Virginia Woolf was considered as a precursor of contemporary feminism

Virginia Woolf was considered as a precursor of contemporary feminism - Virginia Woolf was considered as a precursor of contemporary feminism introduction. Killing the Angel in the House: Seven Essays is not only an insight to the intriguing mind of Virginia Woolf, but also an insight into the society of her time and of times gone by, of how women writers, how she, has struggled to get to where they did. The titles of her essays – Professions for Women, The Feminine Note in Fiction, Women Novelists, The Intellectual Status of Women, Two Women, Memories of a Working Women’s Guild and Ellen Terry – display to us the breadth not only in her subject matter but of the writing styles among this collection.

I discovered if I were going to review books I should need to do battle with a certain phantom. And the phantom was a woman, and when I came to know her better I called her after the heroine of a famous poem, The Angel in the House. ” Coventry Patmore’s excessively Victorian poem The Angel in the House extols the virtues of the woman who is subservient goddess of home and hearth. Her contest is not directly with Coventry Patmore’s Angel in the House but with the matrilineal precursor socialized to reinscribe on her descendants the patriarchal norms of womanhood.

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For Virginia Woolf, the repressive ideal of women represented by the Angel in the House was still so potent that she wrote, “Killing the Angel of the House was part of the occupation of t he woman writer. ” “You are writing about a book that has been written by a man. Be sympathetic; be tender; flatter; deceive; use all the arts and wiles of our sex. Never let anyone guess that you have a mind of your own. ” Woolf’s Oedipal narrative ends in liberating violence: “I turned upon her and caught her by the throat. I did my best to kill her…

Had I not killed her she would have killed me. ” Torn between the desire to insert herself into the male-defined literary tradition and the need to repress that tradition because of its devaluation of women’s writing, Woolf responds pragmatically, recognizing in the constraints of her time and place the need to encounter the patriarchs in their own terms, if not quite on their own terms. Woolf’s essay depicting the Killing of the Angel in the House is more than just for the woman writer but it is about the necessity for the emancipation of women from the shackles of the kitchen.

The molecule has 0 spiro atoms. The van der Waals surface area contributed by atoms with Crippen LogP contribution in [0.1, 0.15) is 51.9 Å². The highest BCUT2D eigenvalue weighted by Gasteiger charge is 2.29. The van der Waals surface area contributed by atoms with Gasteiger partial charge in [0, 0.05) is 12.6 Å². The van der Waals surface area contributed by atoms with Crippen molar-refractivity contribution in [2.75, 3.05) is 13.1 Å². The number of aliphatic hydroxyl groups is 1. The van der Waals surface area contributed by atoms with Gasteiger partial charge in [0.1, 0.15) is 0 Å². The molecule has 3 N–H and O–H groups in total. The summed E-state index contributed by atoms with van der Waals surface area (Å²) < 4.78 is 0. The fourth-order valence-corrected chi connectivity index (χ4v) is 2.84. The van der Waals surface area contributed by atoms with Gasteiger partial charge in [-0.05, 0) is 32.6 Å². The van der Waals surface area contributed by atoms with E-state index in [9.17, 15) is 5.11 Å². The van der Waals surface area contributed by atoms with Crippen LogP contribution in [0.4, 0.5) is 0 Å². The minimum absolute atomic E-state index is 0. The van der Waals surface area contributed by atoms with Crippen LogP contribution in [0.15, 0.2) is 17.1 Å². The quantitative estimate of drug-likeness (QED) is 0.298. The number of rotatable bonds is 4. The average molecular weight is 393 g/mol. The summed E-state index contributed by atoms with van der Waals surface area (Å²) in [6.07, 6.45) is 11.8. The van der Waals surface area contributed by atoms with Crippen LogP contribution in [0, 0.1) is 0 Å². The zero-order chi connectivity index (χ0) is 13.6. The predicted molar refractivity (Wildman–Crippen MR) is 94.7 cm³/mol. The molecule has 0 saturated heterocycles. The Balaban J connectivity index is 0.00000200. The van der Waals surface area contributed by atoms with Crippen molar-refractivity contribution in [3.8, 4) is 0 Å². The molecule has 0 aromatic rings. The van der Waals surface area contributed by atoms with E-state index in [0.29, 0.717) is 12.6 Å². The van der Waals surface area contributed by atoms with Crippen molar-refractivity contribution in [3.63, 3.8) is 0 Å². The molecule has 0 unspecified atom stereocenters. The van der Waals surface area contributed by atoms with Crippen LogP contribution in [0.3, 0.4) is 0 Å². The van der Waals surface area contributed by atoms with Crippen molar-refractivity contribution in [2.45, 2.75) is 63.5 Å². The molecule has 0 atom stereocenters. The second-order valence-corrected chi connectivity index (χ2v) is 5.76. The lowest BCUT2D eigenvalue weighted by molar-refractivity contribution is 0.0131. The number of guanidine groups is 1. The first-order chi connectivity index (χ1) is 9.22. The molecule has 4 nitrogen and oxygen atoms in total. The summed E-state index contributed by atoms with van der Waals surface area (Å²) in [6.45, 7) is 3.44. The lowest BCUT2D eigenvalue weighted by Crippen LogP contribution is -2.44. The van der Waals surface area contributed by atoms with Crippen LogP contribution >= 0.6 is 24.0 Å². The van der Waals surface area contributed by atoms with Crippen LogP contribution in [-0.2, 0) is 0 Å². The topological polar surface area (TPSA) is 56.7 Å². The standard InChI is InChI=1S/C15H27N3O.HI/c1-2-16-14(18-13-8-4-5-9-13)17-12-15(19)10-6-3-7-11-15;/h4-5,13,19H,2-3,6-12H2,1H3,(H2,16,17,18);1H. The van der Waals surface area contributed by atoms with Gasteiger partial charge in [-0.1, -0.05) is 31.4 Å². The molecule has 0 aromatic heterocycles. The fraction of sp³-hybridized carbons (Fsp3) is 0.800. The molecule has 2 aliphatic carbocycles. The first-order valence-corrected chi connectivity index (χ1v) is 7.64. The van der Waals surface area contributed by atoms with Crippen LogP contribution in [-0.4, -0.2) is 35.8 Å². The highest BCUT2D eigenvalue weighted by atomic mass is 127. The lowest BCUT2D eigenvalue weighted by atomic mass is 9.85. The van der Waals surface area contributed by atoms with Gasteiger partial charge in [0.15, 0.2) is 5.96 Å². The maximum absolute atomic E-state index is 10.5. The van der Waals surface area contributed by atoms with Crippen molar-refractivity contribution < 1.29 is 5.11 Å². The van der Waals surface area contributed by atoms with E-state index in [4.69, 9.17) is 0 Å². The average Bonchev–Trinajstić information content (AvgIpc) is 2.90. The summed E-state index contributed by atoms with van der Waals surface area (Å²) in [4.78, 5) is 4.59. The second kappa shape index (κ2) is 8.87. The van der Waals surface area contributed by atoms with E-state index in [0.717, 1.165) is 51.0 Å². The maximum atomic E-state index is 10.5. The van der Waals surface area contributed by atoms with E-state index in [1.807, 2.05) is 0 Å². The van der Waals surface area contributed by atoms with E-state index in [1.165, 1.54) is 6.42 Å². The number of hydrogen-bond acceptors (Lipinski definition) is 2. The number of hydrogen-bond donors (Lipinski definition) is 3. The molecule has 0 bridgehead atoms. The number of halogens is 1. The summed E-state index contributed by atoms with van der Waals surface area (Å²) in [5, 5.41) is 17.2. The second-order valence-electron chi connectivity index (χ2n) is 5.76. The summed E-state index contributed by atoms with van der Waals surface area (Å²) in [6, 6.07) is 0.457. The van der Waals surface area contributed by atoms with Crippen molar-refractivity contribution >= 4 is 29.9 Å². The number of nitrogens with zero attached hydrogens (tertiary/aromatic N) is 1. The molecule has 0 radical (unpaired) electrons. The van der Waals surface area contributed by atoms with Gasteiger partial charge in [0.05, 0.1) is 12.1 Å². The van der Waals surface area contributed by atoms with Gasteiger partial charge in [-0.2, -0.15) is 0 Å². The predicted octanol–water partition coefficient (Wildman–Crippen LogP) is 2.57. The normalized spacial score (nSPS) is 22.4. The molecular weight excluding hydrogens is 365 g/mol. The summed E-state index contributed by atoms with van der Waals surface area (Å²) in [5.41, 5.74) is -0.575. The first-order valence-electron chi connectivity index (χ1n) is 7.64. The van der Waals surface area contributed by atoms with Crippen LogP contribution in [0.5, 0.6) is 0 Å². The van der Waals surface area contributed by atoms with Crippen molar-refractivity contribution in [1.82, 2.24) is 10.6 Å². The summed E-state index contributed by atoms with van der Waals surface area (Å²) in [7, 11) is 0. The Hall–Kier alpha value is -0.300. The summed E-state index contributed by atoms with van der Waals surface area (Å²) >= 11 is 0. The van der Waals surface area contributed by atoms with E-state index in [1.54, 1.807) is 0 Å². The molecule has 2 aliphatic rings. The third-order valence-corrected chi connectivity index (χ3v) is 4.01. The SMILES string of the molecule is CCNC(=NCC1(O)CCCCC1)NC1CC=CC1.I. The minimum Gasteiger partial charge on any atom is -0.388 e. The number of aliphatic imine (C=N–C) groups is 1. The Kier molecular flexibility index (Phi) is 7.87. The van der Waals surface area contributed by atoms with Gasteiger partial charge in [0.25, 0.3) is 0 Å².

Woolf offers women in general some very important truths, and challenged women for generations to come with her honesty, frankness and courage. The Angel in the House is a spiritual being that resides in every woman. Whether she obeys it or not is up to her, but that does not change the fact that the spirit is there, admonishing them to act in a way that pleases not only the Angel, but also the people around her. The Angel represents all that the woman is expected by society – or men – to be. In Woolf’s generation, the Angel symbolises what the Victorian epitome of womanhood is.

But does Woolf succeed in killing her? Does she truly disappear when Woolf thinks she is finally dead? Maybe, and maybe not, because if she is really gone, then Woolf would be free to write or say whatever she wants. Let us decide whether Woolf succeeded in Killing the Angel in the House, or if she simply appears again by taking on a new form. Although the Angel in the House is primarily associated with negative experiences and with the suppression of self, some of the attributes that Woolf’s Angel in the House symbolises are not to be completely discarded.

Woolf says that, “She was intensely sympathetic… she sacrificed herself daily… she was pure. ” Though sacrificing oneself on a daily basis denotes self-neglect, there is something to be said for putting others above oneself, for showing respect to others, for being pure. These are virtues that humanity seems to shun today. I think that though the Angel in the house definitely must be gotten rid of, she is still a part of people, and there are aspects of her that should not be killed when the rest of her is.

Women today are faced with new, possibly even more strict Angel in the House’s to model themselves simple surface worth. But why do women do this to themselves? Why do they persistently try to fit themselves into this narrow mold? Whoever is responsible, regardless of who women are trying to please by succumbing to this aesthetic ideal, the fact remains that women are nevertheless listening to the voice of the Angel in the House; her opinions and appearance may have changed, but she is still stifling the human self.

She is alive and well today as she was seventy years ago. In society today, women face all sorts of obstacles to their freedom and voices. All women — and men — have an Angel in the House hovering in their subconscious, telling what they should and should not say, think, or do. The Angel comes in many forms. She represents different things to different people. Woolf’s Angel symbolized self-sacrifice without choice; she wanted women to be mere shadows, using their entire existence for the glory of others.

The Angel that plagued Woolf was despised by her because it wanted her to become like the rest of women in her day, and Woolf wanted to break out of the conventional role that had been assigned to her, both on the inside and outside of her being. In modern times, women still assume the societal duties that they have for generations, but there are also new parts to play. It is those very positions that the next generation of women will be struggling against and eventually breaking out of, a newborn butterfly fighting its way out of a winter cocoon.

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